The main difficulties encountered centre on the definition of a port perimeter. This is done on a case-by-case basis, using the results and information obtained during the port security assessment. The wide variety of parties involved in ports, the range in legal status of port facilities and infrastructures, the overlapping in the geographical space of the port of areas which are not directly involved in its commercial activity and the need for synergy in terms of an objective of security that is understood and accepted by all, are a wide range of factors that make the performance of port security assessments a long and difficult process.
Given that the Commission’s experience of the application of the Directive has been relatively recent, it is still too early to perform a final assessment of its impact.
However, following the difficult task of implementing the provisions designed to improve ship security and that of associated port facilities, which Member States have been doing since 2004, the challenge is now to complete security provisions for port areas in order to ensure high and comparable security in all European ports. The work carried out by the Member States in order to complete transposition of the Directive down to local level must continue, not only in order to complete the regulatory framework for maritime security but above all to enhance security in maritime and port activity areas and to ensure maximum protection for these activities within the perimeter of all ports. It should always be borne in mind that the security of the whole logistics chain will always be the same as that of its weakest link.
On the basis of these conclusions, the Commission recalls that the security of ports and their approach areas is essential to security within maritime transport as a whole. It is in no-one’s interests to entrust or offload passengers or cargo in a port which is not ‘secure’. Conditions of port security require a high level of vigilance on the part of Member States and the preparation of all those involved in order to ensure high and comparable security for all European ports. For this reason, as regards security in maritime areas and ports, work should continue to permanently improve prevention, protection and response measures to counteract the new threats arising from terrorism, piracy or any other intentional illegal act. To this end, from 2009, the working programme for the performance of maritime security inspections carried out by the Commission will include a systematic component allowing verification that procedures for monitoring the application of the Directive have been correctly applied.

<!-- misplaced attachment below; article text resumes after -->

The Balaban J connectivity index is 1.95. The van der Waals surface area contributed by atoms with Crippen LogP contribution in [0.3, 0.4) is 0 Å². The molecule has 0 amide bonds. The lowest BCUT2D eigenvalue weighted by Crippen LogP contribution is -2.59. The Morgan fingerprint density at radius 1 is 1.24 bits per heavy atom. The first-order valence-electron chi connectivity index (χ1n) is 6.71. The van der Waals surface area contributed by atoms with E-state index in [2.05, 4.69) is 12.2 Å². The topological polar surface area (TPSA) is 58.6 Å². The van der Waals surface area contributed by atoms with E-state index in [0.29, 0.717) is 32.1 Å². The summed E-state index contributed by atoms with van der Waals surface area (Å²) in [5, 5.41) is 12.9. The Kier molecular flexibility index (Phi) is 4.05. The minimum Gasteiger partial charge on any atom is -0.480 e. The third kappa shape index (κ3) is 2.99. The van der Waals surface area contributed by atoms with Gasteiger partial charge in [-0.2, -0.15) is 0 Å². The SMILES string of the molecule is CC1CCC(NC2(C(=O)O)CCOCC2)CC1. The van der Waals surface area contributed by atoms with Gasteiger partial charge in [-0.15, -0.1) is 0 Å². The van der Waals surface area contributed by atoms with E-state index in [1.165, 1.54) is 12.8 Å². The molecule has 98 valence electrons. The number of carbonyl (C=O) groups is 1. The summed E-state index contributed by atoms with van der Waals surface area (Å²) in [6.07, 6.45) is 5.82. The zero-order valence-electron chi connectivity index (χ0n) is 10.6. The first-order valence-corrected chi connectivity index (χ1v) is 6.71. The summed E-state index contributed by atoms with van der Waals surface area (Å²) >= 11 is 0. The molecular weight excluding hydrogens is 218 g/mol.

The Commission is also proposing examining the constraints facing the authorities responsible for the implementation of security measures. This study should enable an objective typology of ports to be drawn up and to examine how best to include the interests of all parties involved in ports, with suggestions for putting in place the necessary security measures to protect against illegal acts and the devastating consequences of such acts. The research should necessarily focus on interaction between the various areas of port activity, whether commercial, industrial or residential activity or other water-based activity such as fishing or leisure craft with a direct or indirect impact on the general security of the port. Depending on the characteristics identified for each type of port, research should be done into the most suitable method of ensuring the necessary balance between the fundamental principles of freedom and the implementation of measures essential for taking vulnerabilities into account and for responding to threats, in order to ensure – depending on the assessment of risk level – the best level of protection for all users of ports and maritime transport, for Europe’s economy and society in general.
Annex I: Table indicating the Directive’s transposition status in the Member States.
Annex II: Table indicating the number of ports falling within the scope of the Directive, broken down by Member State.
ANNEX I: TABLE INDICATING THE DIRECTIVE’S TRANSPOSITION STATUS IN THE MEMBER STATES (AS OF 15/10/2008)
Notification of all national measures transposing the Directive
Deadline for transposition: 15 June 2007 (Art. 18)
Member States (1) | Transposition of the Directive into national law (4) | Infringement procedures opened |
Date letter of formal notice was sent | Date reasoned opinion was sent | Date of decision to refer to the Court of Justice |
Belgium | 27/04/2007 |
Bulgaria | 28/08/2007 | 01/08/2007 |
Cyprus (5) | 27/07/2007 | 01/08/2007 |
Germany | Incomplete 7/8 (2) | 01/08/2007 | 29/02/2008 |
Denmark | 10/07/2007 |
Estonia | - | 01/08/2007 | 28/11/2007 | 18/09/2008 |
Greece | 15/01/2008 | 01/08/2007 |
Spain | 9/01/2008 | 01/08/2007 | 28/11/2007 |
Finland | 12/06/2007 |
France | 16/07/2007 |
Ireland | 18/07/2007 |
Italy | 10/11/2007 | 01/08/2007 |
Lithuania | 31/01/2007 |